It caught me by surprise how little tears I did cry (although I did cry). Liesel suffered so many personal losses of so many people she loved dearly in the span of about four years or so and despite losing just about everything she lived a long and fruitful life. At the end death shows us that Liesel lived until she was 90 and had three children and a slew of grandchildren. She remained friends with Max their whole lives, kept a dear friendship with IIsa, and surrounded herself with the memories of those who passed before her. Irregardless of that, she did not live in the past but fully lived life in the present.

It is rare to watch a story unfold whether on film or in a book where you get to have an ending. A proper ending. And with this story you really do. It was refreshing to hear the viewpoint of death and what death might say if he could speak. And I am changed because I was reminded that no matter what is taken away from us that the universe can be kind and give back to us just as much or more. I was also reminded that no matter how long you know and love someone that the important thing is to keep your heart open and love and be loved.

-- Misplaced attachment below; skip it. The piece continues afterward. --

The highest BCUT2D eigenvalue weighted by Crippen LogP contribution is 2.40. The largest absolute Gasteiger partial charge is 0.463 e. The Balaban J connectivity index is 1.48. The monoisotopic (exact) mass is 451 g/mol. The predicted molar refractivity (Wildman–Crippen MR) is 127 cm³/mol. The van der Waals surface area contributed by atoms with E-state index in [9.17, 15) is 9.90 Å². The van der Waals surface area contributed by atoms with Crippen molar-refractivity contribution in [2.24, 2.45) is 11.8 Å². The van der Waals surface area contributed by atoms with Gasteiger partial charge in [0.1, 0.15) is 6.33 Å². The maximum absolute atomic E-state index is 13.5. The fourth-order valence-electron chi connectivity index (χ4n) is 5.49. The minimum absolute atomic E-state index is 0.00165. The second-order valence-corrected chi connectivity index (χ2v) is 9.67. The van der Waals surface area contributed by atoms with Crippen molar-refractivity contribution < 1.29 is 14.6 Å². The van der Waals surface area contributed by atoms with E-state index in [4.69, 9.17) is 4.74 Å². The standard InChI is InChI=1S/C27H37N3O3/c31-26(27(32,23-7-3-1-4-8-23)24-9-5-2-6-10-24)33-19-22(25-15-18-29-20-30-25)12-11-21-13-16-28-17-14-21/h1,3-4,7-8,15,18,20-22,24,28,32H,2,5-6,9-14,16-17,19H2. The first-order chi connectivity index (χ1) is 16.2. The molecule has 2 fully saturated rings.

And finally I was reminded that words contain life and power. That when we wield them towards good they can shape and alter a person's life for the better and that being true if the words are not good (example-mein kampf by A. Hitler).

I am forever changed. And for that I am grateful.

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  1. I cannot tell you how much my sister has been waiting for this, and of course me too! I sort of skimmed this because I have neither read the book or read any reviews and want to avoid spoilers. I don't know if this will sound strange, but I do love Holocaust films or films about Nazi Germany and occupation. I find that if we continue to educate ourselves about the horrors of the past we can continue to fight that they never happen again. And the Holocaust and WWII has to be one of the most horrific part of the 20th century.

  2. Thank you very much for the spoiler alert warning, I skipped over things after that, as I've not yet watched it myself and truly want to. It's a powerful, poignant and immensely wonderful thing when a movie speaks to you so deeply. I can clearly remember every one I've seen that had the same effect on me and am very grateful for each of them.

    ♥ Jessica

  3. I just looked at the photos, because I have not yet watched the film. But, I've been dying to, and this makes me want to watch it even more.

  4. I read the book years ago, looking forward to seeing the film :)

  5. I cried so hard when I read the book, I was afraid to see the movie! But after your post I went ahead and rented it and I'm so glad I did. It was completely faithful to the story, even in an edited form.
    Thanks so much for talking me into it - this DVD will be in my collection for sure!

  6. I'm so glad to hear so many of your enjoyed this post. I hope you feel as moved and as inspired as I was and still am. Thank you!!! xox

  7. I've bookmarked this to come back to after I've read the book (on my nightstand in a pile) and seen the movie.